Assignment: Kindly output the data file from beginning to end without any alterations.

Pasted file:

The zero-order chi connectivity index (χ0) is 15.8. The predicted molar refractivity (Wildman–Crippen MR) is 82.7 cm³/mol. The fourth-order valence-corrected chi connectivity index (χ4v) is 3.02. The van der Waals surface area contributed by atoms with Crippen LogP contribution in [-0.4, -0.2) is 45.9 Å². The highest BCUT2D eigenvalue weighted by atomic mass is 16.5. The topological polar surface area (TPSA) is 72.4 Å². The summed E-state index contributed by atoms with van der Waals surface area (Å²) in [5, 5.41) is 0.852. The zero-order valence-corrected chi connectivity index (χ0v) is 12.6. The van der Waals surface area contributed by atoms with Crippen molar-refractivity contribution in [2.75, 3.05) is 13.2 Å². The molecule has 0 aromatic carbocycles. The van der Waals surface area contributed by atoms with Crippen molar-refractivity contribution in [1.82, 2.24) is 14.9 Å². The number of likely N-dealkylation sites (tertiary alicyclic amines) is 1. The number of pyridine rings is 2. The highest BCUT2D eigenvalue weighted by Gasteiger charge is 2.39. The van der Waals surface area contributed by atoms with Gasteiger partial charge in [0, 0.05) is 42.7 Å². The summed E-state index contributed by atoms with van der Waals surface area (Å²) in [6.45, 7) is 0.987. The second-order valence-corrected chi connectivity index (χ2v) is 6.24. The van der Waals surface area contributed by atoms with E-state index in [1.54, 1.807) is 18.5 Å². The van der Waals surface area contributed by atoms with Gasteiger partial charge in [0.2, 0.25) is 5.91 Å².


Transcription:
The zero-order chi connectivity index (χ0) is 15.8. The predicted molar refractivity (Wildman–Crippen MR) is 82.7 cm³/mol. The fourth-order valence-corrected chi connectivity index (χ4v) is 3.02. The van der Waals surface area contributed by atoms with Crippen LogP contribution in [-0.4, -0.2) is 45.9 Å². The highest BCUT2D eigenvalue weighted by atomic mass is 16.5. The topological polar surface area (TPSA) is 72.4 Å². The summed E-state index contributed by atoms with van der Waals surface area (Å²) in [5, 5.41) is 0.852. The zero-order valence-corrected chi connectivity index (χ0v) is 12.6. The van der Waals surface area contributed by atoms with Crippen molar-refractivity contribution in [2.75, 3.05) is 13.2 Å². The molecule has 0 aromatic carbocycles. The van der Waals surface area contributed by atoms with Crippen molar-refractivity contribution in [1.82, 2.24) is 14.9 Å². The number of likely N-dealkylation sites (tertiary alicyclic amines) is 1. The number of pyridine rings is 2. The highest BCUT2D eigenvalue weighted by Gasteiger charge is 2.39. The van der Waals surface area contributed by atoms with Gasteiger partial charge in [0, 0.05) is 42.7 Å². The summed E-state index contributed by atoms with van der Waals surface area (Å²) in [6.45, 7) is 0.987. The second-order valence-corrected chi connectivity index (χ2v) is 6.24. The van der Waals surface area contributed by atoms with E-state index in [1.54, 1.807) is 18.5 Å². The van der Waals surface area contributed by atoms with Gasteiger partial charge in [0.2, 0.25) is 5.91 Å².